Every organization has key questions to answer and core problems to solve. Without defined wins and proper measurement, it’s impossible to tell if your brand is on the right track, or headed for failure. Much like traditional marketing, mobile marketers need to set up specific, tangible success metrics that connect to KPIs and follow them closely.
One of the best ways to set up app marketing to meet your goals is to segment users and tailor the experience according to user behavior. The worst method is to blast the same offerings to all your users and never refine the experience.
Creating segments within your analytics ensures that you’ll be able to define your audiences clearly, and then use those defining characteristics to drive marketing strategy. In segments, you can track minute details like date range, action taken, gender, and other characteristics that give you deep insight into how your users think and act.
For all conversion-based goals, you’ll also want to set up funnels within your analytics. Similar to web funnels, app funnels are the process you want your user to follow in order to convert on a desired action. Having these in place will enable you to measure the most important actions prompted by your marketing campaigns.
Analytics is an essential component of a healthy app marketing plan, as tracking the way a user organically interacts with your app can inform the strategy of your campaigns. Using a combination of holistic observations and structured analytics will give you the insight you need to jump into impactful app marketing.
Acquiring users is the first step to app marketing success. Acquisitions are the number of users who download and install your app from a certain location, through organic search,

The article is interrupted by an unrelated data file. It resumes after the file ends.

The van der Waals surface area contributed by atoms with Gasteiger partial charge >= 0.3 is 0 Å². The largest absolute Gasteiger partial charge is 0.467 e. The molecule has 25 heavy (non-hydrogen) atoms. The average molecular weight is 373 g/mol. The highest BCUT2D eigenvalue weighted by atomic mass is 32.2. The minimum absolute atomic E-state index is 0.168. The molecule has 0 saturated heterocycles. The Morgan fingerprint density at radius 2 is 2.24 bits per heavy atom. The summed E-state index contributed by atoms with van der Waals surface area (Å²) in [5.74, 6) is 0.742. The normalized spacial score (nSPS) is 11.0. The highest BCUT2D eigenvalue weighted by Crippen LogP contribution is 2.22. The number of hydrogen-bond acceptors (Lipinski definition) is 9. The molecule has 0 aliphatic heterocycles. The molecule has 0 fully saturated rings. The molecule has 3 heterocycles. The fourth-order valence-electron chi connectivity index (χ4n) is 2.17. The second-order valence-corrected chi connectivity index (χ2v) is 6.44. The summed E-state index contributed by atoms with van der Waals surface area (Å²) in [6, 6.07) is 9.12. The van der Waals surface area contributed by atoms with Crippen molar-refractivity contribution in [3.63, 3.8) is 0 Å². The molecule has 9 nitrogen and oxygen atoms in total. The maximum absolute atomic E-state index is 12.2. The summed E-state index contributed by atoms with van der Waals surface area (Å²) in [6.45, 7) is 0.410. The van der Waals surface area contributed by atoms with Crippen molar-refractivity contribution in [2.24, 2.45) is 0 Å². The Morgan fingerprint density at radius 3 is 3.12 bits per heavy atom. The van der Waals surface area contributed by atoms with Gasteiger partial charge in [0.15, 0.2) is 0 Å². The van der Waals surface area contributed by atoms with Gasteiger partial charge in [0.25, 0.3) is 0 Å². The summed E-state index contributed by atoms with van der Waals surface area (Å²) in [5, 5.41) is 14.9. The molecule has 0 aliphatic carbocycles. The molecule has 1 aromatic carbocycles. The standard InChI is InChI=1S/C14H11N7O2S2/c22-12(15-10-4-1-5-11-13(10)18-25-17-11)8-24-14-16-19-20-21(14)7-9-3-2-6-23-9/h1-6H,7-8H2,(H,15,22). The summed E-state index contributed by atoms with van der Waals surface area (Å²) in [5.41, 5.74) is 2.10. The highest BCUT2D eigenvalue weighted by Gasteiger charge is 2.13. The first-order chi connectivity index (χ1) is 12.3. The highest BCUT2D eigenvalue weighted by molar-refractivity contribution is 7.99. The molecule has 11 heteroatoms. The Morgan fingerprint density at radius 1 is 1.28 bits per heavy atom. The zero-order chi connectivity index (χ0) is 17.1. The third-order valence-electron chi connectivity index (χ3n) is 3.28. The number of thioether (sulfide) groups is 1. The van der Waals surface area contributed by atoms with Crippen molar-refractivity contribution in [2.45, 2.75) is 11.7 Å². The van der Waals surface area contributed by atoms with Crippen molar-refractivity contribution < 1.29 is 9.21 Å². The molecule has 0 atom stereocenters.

word-of-mouth, paid campaigns or in-app referrals.
Most brands primarily invest in and measure paid acquisition campaigns from channels like Facebook or ad networks.
Running paid acquisition campaigns requires identifying the right channels, targeting the right potential users, and analyzing the value of those users over time. This is a case in which closely tracking your analytics is essential to creating a profitable program.
It all comes down to ROI, and not just in terms of downloads per campaign. You should analyze the long-term value of acquired users against organic users, and segment audiences to A/B test or promote conversions through different app messaging campaigns.
For example, you can use behavioral analytics to determine if your paid-to-acquire users are becoming powerful influencers or super fans, demonstrating a better ROI and pinpointing worthwhile channels. If behavioral analytics show that certain users are under-utilizing your app, you can clearly identify which groups and campaign sources need revisiting, and test different paid channels, types of ads, and targeting techniques.
It’s easy to initially misjudge an acquisition campaign based on preliminary data. If you have a figure in mind, particularly a number of desired acquired users, you may end up writing off a channel that didn’t deliver based on your initial goals. But what these earliest metrics don’t reflect is the lifetime value (LTV) of a user.
LTV is a critical part of measuring ROI, as it allows you to track how much a user is worth over his or her lifetime, and isn’t clearly identified based on vanity metrics like downloads.
Use the information you gain from segmentation, retention analytics, and other metrics to determine the paid channels with the best ROI, and concentrate your acquisition efforts on those areas that have seen the greatest return. Much like with web marketing programs, deciding where to focus your efforts and budget is a give-and-take, and can vary based on testing and evaluation.